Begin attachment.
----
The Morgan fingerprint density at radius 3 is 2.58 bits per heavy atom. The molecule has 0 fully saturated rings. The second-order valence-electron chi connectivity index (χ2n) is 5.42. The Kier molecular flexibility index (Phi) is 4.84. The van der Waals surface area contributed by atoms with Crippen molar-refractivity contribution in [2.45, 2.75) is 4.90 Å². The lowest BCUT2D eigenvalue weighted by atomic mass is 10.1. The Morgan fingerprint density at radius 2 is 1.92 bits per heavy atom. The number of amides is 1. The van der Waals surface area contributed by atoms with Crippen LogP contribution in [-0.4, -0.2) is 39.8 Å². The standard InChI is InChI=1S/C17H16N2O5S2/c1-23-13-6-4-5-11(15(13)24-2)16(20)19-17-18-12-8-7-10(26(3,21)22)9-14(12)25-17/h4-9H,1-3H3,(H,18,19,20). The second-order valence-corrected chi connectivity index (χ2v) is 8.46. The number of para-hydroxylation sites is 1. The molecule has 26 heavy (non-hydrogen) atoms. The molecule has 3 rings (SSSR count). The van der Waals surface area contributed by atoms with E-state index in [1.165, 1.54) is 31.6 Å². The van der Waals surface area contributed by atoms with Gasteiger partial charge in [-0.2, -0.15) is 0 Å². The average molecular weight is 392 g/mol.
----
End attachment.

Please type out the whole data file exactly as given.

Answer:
The Morgan fingerprint density at radius 3 is 2.58 bits per heavy atom. The molecule has 0 fully saturated rings. The second-order valence-electron chi connectivity index (χ2n) is 5.42. The Kier molecular flexibility index (Phi) is 4.84. The van der Waals surface area contributed by atoms with Crippen molar-refractivity contribution in [2.45, 2.75) is 4.90 Å². The lowest BCUT2D eigenvalue weighted by atomic mass is 10.1. The Morgan fingerprint density at radius 2 is 1.92 bits per heavy atom. The number of amides is 1. The van der Waals surface area contributed by atoms with Crippen LogP contribution in [-0.4, -0.2) is 39.8 Å². The standard InChI is InChI=1S/C17H16N2O5S2/c1-23-13-6-4-5-11(15(13)24-2)16(20)19-17-18-12-8-7-10(26(3,21)22)9-14(12)25-17/h4-9H,1-3H3,(H,18,19,20). The second-order valence-corrected chi connectivity index (χ2v) is 8.46. The number of para-hydroxylation sites is 1. The molecule has 26 heavy (non-hydrogen) atoms. The molecule has 3 rings (SSSR count). The van der Waals surface area contributed by atoms with E-state index in [1.165, 1.54) is 31.6 Å². The van der Waals surface area contributed by atoms with Gasteiger partial charge in [-0.2, -0.15) is 0 Å². The average molecular weight is 392 g/mol.